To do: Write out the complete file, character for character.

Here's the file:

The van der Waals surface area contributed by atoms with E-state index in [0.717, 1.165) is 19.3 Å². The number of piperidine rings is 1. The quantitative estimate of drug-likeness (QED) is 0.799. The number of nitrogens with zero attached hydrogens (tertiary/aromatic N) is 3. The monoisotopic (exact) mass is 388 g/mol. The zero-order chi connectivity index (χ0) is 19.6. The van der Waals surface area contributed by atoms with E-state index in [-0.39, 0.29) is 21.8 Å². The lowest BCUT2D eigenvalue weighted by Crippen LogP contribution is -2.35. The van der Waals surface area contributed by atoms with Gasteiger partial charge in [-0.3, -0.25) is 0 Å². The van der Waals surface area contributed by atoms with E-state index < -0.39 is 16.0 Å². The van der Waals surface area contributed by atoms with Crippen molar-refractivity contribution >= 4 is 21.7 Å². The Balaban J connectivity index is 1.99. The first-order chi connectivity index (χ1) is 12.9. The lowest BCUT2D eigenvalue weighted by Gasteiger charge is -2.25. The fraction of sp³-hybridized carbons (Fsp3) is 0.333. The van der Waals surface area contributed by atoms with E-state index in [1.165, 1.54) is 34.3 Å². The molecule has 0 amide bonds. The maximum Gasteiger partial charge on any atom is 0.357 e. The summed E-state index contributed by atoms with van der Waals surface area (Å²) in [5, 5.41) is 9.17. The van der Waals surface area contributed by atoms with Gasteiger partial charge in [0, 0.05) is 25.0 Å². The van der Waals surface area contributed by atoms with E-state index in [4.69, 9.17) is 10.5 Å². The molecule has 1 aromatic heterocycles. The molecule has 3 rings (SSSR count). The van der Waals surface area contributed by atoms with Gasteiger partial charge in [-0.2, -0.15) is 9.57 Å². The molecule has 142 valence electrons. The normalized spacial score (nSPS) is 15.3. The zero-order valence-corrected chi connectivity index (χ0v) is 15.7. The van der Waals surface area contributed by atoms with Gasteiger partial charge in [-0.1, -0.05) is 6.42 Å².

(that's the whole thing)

The van der Waals surface area contributed by atoms with E-state index in [0.717, 1.165) is 19.3 Å². The number of piperidine rings is 1. The quantitative estimate of drug-likeness (QED) is 0.799. The number of nitrogens with zero attached hydrogens (tertiary/aromatic N) is 3. The monoisotopic (exact) mass is 388 g/mol. The zero-order chi connectivity index (χ0) is 19.6. The van der Waals surface area contributed by atoms with E-state index in [-0.39, 0.29) is 21.8 Å². The lowest BCUT2D eigenvalue weighted by Crippen LogP contribution is -2.35. The van der Waals surface area contributed by atoms with Gasteiger partial charge in [-0.3, -0.25) is 0 Å². The van der Waals surface area contributed by atoms with E-state index < -0.39 is 16.0 Å². The van der Waals surface area contributed by atoms with Crippen molar-refractivity contribution >= 4 is 21.7 Å². The Balaban J connectivity index is 1.99. The first-order chi connectivity index (χ1) is 12.9. The lowest BCUT2D eigenvalue weighted by Gasteiger charge is -2.25. The fraction of sp³-hybridized carbons (Fsp3) is 0.333. The van der Waals surface area contributed by atoms with E-state index in [1.165, 1.54) is 34.3 Å². The molecule has 0 amide bonds. The maximum Gasteiger partial charge on any atom is 0.357 e. The summed E-state index contributed by atoms with van der Waals surface area (Å²) in [5, 5.41) is 9.17. The van der Waals surface area contributed by atoms with Gasteiger partial charge in [0, 0.05) is 25.0 Å². The van der Waals surface area contributed by atoms with E-state index in [4.69, 9.17) is 10.5 Å². The molecule has 1 aromatic heterocycles. The molecule has 3 rings (SSSR count). The van der Waals surface area contributed by atoms with Gasteiger partial charge in [-0.2, -0.15) is 9.57 Å². The molecule has 142 valence electrons. The normalized spacial score (nSPS) is 15.3. The zero-order valence-corrected chi connectivity index (χ0v) is 15.7. The van der Waals surface area contributed by atoms with Gasteiger partial charge in [-0.1, -0.05) is 6.42 Å².